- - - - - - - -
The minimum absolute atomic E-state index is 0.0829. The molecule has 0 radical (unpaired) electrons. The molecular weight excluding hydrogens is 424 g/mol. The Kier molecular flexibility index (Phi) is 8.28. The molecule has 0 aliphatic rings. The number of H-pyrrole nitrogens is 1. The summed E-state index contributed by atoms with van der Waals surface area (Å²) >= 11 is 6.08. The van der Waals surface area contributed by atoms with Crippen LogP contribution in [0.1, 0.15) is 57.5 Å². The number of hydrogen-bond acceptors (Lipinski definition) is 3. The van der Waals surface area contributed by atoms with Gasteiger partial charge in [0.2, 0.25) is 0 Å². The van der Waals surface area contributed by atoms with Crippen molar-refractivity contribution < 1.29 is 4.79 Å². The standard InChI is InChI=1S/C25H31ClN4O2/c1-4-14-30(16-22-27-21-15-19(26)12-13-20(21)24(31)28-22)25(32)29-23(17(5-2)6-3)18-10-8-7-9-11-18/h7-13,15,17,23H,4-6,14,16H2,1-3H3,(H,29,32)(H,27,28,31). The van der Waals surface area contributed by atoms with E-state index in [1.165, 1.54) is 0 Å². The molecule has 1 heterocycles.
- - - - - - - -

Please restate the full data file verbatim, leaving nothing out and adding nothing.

The minimum absolute atomic E-state index is 0.0829. The molecule has 0 radical (unpaired) electrons. The molecular weight excluding hydrogens is 424 g/mol. The Kier molecular flexibility index (Phi) is 8.28. The molecule has 0 aliphatic rings. The number of H-pyrrole nitrogens is 1. The summed E-state index contributed by atoms with van der Waals surface area (Å²) >= 11 is 6.08. The van der Waals surface area contributed by atoms with Crippen LogP contribution in [0.1, 0.15) is 57.5 Å². The number of hydrogen-bond acceptors (Lipinski definition) is 3. The van der Waals surface area contributed by atoms with Gasteiger partial charge in [0.2, 0.25) is 0 Å². The van der Waals surface area contributed by atoms with Crippen molar-refractivity contribution < 1.29 is 4.79 Å². The standard InChI is InChI=1S/C25H31ClN4O2/c1-4-14-30(16-22-27-21-15-19(26)12-13-20(21)24(31)28-22)25(32)29-23(17(5-2)6-3)18-10-8-7-9-11-18/h7-13,15,17,23H,4-6,14,16H2,1-3H3,(H,29,32)(H,27,28,31). The van der Waals surface area contributed by atoms with E-state index in [1.165, 1.54) is 0 Å². The molecule has 1 heterocycles.